Taking the LSAT more than 3 times information/tips/insight

LSATKingsmanLSATKingsman Alum Member
edited November 2016 in General 1024 karma
Took the the test 3 times. twice when I wasn't ready and the 3rd time I didn't break 170.

Those of you reading this don't take until you are ready or else you will end up like me.

Anyways is there any material about advice tips etc. I know the basic stuff (3 times 2 year period etc.) so yeah any help of information would be great! thanks fam.

http://img.huffingtonpost.com/asset/2000_1000/57bb732a1800002100bcc63a.jpeg?cache=nyl3gfncsz

obligatory Harambe pic because why not.

Comments

  • nessa.k13.0nessa.k13.0 Legacy Inactive ⭐
    4141 karma
    The webinars are a great place to start collecting general info about studying long term for the test as well as what to do and what not to do. https://7sage.com/webinar/

    David's Tips on Doing it Right and Allison's webinars are really helpful. There was one this week too with four new sages that will be posted soon that was really helpful too!
  • AlexAlex Alum Member
    23929 karma
    @LSATKingsman said:
    obligatory Harambe pic because why not.
    @LSATKingsman, I both admire and respect you! #ripHarambe
  • AlexAlex Alum Member
    23929 karma
    Oh, also @nessa.k13.0 is right: Those webinars are a wonderful treasure-trove of LSAT wisdom!
  • Cant Get RightCant Get Right Alum Member Sage 🍌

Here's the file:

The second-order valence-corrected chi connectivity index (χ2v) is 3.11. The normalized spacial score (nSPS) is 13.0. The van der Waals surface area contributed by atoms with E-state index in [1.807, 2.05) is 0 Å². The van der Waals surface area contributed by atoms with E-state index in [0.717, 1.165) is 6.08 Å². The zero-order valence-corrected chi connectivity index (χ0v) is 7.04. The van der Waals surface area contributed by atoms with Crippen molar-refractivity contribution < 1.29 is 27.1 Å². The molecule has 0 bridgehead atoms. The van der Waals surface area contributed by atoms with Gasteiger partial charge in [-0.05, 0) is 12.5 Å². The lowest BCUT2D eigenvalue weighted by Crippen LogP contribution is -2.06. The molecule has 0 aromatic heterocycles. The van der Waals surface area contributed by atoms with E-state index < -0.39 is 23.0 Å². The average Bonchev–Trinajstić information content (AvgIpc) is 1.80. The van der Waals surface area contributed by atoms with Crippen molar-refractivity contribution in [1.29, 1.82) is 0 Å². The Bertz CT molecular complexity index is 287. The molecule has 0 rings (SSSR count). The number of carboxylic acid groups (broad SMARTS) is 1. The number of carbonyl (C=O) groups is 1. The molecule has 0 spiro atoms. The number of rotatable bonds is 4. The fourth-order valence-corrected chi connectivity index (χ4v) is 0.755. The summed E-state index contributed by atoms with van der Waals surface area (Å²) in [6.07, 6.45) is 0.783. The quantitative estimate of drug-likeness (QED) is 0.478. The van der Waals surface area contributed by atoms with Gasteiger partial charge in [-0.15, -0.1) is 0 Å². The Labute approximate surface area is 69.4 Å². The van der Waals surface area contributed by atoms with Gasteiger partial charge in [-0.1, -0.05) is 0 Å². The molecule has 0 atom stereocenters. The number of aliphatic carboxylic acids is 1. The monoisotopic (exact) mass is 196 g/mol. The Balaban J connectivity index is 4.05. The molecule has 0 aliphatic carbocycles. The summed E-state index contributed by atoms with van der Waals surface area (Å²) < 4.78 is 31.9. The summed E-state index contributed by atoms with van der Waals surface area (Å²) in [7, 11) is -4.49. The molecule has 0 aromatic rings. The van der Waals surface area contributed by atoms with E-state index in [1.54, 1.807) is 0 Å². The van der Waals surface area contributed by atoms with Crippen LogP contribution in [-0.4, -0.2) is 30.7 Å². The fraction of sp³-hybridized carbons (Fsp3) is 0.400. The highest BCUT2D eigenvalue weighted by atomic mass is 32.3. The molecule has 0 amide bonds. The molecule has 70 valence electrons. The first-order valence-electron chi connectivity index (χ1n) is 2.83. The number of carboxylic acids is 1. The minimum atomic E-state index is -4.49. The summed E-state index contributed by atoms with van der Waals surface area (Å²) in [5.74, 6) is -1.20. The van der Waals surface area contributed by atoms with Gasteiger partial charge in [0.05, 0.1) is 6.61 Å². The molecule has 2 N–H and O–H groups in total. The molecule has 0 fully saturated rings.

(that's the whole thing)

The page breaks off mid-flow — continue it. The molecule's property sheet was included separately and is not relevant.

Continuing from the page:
26375 karma
    I've heard different things on this. I've heard that some schools will not like to see a fourth score. I've also heard that they don't really care: They only care about your top score. At the end of the day, I think it would be better to apply with four scores with a fourth score high score than it would be with 3 scores and a lower high score. Especially in the current market where schools are scrambling to compete for students in a drastically reduced pool, I think the high score is going to reign supreme.

    The important thing at this juncture is to determine what you're going to do differently: If you can't identify how you're going to improve then you are going to have a rough road ahead of you. This needs to be a conscious and deliberate exercise. Write it out. Identify places where you may have cut corners or where you could have acted with greater discipline. Things like grading your PTs before your BR, or writing off missed points as careless mistakes and not taking them seriously. The longer and more detailed you can make this list the better, because it will mean you have more to improve on. The more you can improve, the more points you can pick up the next time around.
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